Are Keywords in the URL a Google Ranking Factor?

Adding a keyword to the URL slug is a Google ranking factor, but Google has said that it will only provide a small benefit, and it is better not to restructure your website to implement.

Summary:

Page-level Factor
Ranking Factor

  • Keywords in the URL are a ranking factor.
  • Having keywords in your URL will only provide a small benefit.
  • It may not be worth restructuring your website to implement.
  • John Mueller stated that ‘Keywords in URLs are overrated for Google SEO.’

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Jonathan Griffin. Editor @ The Webmaster

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Google has said on several occasions that adding a keyword to the structure of the URL IS a Google ranking factor, albeit a very small one. Their recommendation is to make URLs for users, and not to restructure a website just to implement it. You may wish to start adding keywords to future pages though. We have included some helpful tips in the FAQ at the end of the page, so be sure to check those out.

Will adding a keyword to the URL improve your Google rankings?

We took an in-depth look at what the Googlers \ Experts had to say:

Keywords in URLs are overrated for Google SEO.

  • Mueller stated in a recent Tweet that:
    Keywords in URLs are overrated for Google SEO. Make URLs for users. Also, on mobile, you usually don’t even see them.

Commentary

Mueller stated in a recent Tweet that:

At present, we don’t believe this is saying it isn’t a ranking factor, just that it is so small that you are better off spending your time on other things, such as usability.

Using Keywords in your URL is a very small Ranking Factor.

  • Mueller stated in a Google Webmaster Central office-hours hangout that:
    I believe that’s a really small ranking factor, so it’s not something I’d really try to force. And it’s not something where I’d say it’s even worth your effort to kind of restructure a site just so you can include keywords in the URL.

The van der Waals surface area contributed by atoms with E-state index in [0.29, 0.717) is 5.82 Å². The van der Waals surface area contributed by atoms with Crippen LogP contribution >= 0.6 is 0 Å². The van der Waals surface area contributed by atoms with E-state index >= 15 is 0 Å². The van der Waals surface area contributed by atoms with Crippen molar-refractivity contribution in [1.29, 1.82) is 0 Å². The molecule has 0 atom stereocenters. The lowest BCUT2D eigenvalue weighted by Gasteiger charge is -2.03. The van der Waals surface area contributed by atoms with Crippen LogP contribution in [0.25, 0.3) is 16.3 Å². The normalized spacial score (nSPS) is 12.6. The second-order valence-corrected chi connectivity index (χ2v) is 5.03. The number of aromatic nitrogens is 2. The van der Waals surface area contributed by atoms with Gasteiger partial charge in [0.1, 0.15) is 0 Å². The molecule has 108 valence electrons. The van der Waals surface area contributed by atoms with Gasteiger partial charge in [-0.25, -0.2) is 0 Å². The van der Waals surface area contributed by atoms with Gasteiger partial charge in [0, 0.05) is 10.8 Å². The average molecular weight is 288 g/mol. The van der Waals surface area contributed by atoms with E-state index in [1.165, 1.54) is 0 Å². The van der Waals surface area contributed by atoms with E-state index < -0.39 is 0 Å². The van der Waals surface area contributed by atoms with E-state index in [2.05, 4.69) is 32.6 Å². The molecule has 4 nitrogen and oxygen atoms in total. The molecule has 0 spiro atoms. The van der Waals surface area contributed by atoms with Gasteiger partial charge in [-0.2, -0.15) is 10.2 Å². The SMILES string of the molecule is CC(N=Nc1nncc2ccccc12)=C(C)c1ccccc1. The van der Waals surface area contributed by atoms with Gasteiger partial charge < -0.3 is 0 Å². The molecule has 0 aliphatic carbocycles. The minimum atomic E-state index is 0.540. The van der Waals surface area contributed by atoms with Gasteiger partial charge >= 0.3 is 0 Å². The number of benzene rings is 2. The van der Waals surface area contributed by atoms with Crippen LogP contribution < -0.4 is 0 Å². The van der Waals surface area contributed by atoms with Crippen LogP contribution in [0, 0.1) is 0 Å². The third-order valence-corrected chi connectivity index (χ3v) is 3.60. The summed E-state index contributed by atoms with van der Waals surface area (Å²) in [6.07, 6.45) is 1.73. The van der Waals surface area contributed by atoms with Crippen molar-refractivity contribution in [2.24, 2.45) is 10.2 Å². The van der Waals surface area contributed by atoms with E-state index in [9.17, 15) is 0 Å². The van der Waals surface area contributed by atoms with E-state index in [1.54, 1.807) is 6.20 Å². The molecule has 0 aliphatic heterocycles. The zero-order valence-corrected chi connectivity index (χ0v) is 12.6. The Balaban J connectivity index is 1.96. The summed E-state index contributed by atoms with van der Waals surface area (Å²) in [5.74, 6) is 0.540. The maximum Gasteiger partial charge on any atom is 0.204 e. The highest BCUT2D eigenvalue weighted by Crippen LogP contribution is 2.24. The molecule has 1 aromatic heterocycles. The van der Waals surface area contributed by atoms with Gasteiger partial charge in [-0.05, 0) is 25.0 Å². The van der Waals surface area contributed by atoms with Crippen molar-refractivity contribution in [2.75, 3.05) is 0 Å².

Commentary

On Jan. 26, 2016, Mueller said in an English Google Webmaster Central office-hours hangout that while it is a ranking factor, the impact is very small:

I believe that’s a really small ranking factor, so it’s not something I’d really try to force. And it’s not something where I’d say it’s even worth your effort to kind of restructure a site just so you can include keywords in the URL.

Certainly, Mueller does not recommend you change existing URLs, and not something you should be too worried about enforcing from an SEO perspective. That being said, as you will see later in this article, there are other reasons why you may wish to include keywords in your URL.

You can listen to the relevant part of the hangout below:

An Experiment by SearchLaboratory shows that there is a definite impact on rankings.

  • A real world test carried out by the SearchLaboratory on two different domains \ keywords clearly showed that:
    the highest ranked page for both keywords is the one with the keyword in the URL.

Commentary

SearchLaboratory set up competing websites on different domains targeting the same randomly made-up keywords with the following parameters:

  • One domain had the keyword located in the URL, while the other domain did not.
  • Both pages mentioned the keyword as the first word in the content.